Posts Tagged ‘personal history’

Beautifully Imperfect

by Steve Pender, video biographer & personal historian, Family Legacy Video, Inc.

At the end of the day, what it is you’ll remember about your loved ones? Great accomplishments? Public acclaim? Perhaps. More than likely, though, it’ll be their endearing and “imperfect” qualities – like in this commercial commissioned by the government of Singapore. Enjoy!

An Olympic Family History Moment

by Steve Pender, video biographer & personal historian, Family Legacy Video, Inc.

Imagine finally seeing your father run in the Olympics – the 1912 Olympics, that is.

Creating video biographies is always fulfilling for me. But occasionally I can provide a special service that really gives me the warm fuzzies. Here’s an example:

Just before Christmas of 2004 I completed a Family Legacy Video for a wonderful couple, Mary-Lou and Dick, in Tucson, Arizona. It turns out that Mary-Lou’s dad was a college track star in the 1910s, held the record for the mile for a number of years and placed fourth in the 1500m run in the 1912 Olympic Games in Stockholm, Sweden.

After I finished the video, Dick asked me if I thought film footage of the race might exist. I told him I’d check around. I contacted a few film archives with no success, then managed to find my way to the Web site of the International Olympic Committee. I submitted a query through the site, and then went on to other things.

After about a month, I received an e-mail from an archivist at the IOC. Believe it or not there was a film clip, thirty seconds long, of the race I was looking for!

Long story short, the IOC sent me the clip. The quality of the film was surprisingly good and gave views of the starting line, the mid point of the race and the finish. I added a title screen and created two versions of the clip, one running at normal speed and one in slow motion, adding a freeze frame of Mary-Lou’s father crossing the finish line. Then I put it all on DVD.

After watching the footage, Mary-Lou wrote me, saying, “You can’t imagine what a thrill it was to see Dad running. That was an amazing thing you did for us but it meant the most to me. Thank you again and again.”

I feel great knowing I helped make a very special and unique addition to a family’s archive.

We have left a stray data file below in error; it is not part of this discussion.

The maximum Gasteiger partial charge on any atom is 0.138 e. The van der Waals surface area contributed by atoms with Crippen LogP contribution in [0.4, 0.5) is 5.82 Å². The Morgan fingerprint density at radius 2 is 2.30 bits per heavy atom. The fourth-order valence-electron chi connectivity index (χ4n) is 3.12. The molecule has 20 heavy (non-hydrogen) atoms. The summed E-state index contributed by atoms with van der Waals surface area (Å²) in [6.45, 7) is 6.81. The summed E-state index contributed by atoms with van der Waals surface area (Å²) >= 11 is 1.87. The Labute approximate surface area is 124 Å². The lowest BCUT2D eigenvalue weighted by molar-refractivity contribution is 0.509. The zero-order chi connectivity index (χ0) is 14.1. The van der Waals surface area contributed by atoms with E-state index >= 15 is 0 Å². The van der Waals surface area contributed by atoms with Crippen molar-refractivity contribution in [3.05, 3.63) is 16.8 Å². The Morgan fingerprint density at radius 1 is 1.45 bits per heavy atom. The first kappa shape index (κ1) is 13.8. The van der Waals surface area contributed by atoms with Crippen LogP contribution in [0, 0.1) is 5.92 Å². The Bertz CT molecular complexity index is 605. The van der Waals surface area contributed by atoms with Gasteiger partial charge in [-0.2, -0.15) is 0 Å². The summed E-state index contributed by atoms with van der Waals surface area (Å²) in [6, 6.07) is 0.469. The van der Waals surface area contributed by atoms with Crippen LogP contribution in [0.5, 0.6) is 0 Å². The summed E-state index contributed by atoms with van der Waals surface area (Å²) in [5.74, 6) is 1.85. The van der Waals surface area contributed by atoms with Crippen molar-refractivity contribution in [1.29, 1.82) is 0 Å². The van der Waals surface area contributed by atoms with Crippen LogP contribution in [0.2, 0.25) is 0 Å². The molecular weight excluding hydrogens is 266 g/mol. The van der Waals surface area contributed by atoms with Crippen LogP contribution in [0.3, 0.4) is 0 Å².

A Legacy of Tulips

by Steve Pender, video biographer & personal historian, Family Legacy Video, Inc.
Did you ever play Wiffle Ball? Growing up, it was the summer pastime of choice in my suburban New Jersey neighborhood. Every day, kids would congregate on the side street by my house, choose sides and have at it. Games were noisy affairs, punctuated by lots of arguments over close calls, and could last for hours. It wasn’t unusual for us to suspend a game for dinner and then reconvene afterwards. In fact, I remember finishing one game under the glare of a neighbor’s headlights.

It was a pretty safe game, too, thanks to the hollow plastic Wiffle Ball. It would glance harmlessly off just about anything it hit.

The exception was Mr. Daly’s tulips.

Mr. and Mrs. Daly lived on the other side of the street. They were a very pleasant, elderly couple and they tolerated us kids pretty well. Unfortunately, Mr. Daly insisted on planting tulips outside the chain link fence bordering his backyard. He was quite proud of those tulips and the bright red and yellow blooms they provided each spring – and he became quite upset whenever a sharply hit foul ball lopped the top off one of them. Or two. Or three. Not that we wanted to damage the flowers; they were just innocent bystanders that occasionally got caught in our Wiffle Ball crossfire.

The 1960s, as well as Mr. and Mrs. Daly, are long gone. But a recent experience brought all those memories back to me. In early July, my wife Halina and I traveled back to New Jersey to visit family. One day, we drove through my old neighborhood. I couldn’t resist stopping to look at my old house, now vastly enlarged from the little bungalow in which I grew up. I walked around the house and took a few pictures – and it wasn’t long before I caught the attention of one of the neighbors, who probably figured I was casing the place for a robbery.

He strolled over, a glass of beer in hand, and asked if I needed some help. I introduced myself and told him I grew up in the neighborhood. We started chatting, and soon I found myself in the middle of a small crowd of neighbors, answering questions about what things were like in the old days, and who used to live where. During the course of our chat, I mentioned our Wiffle Ball games and the many tulips we beheaded.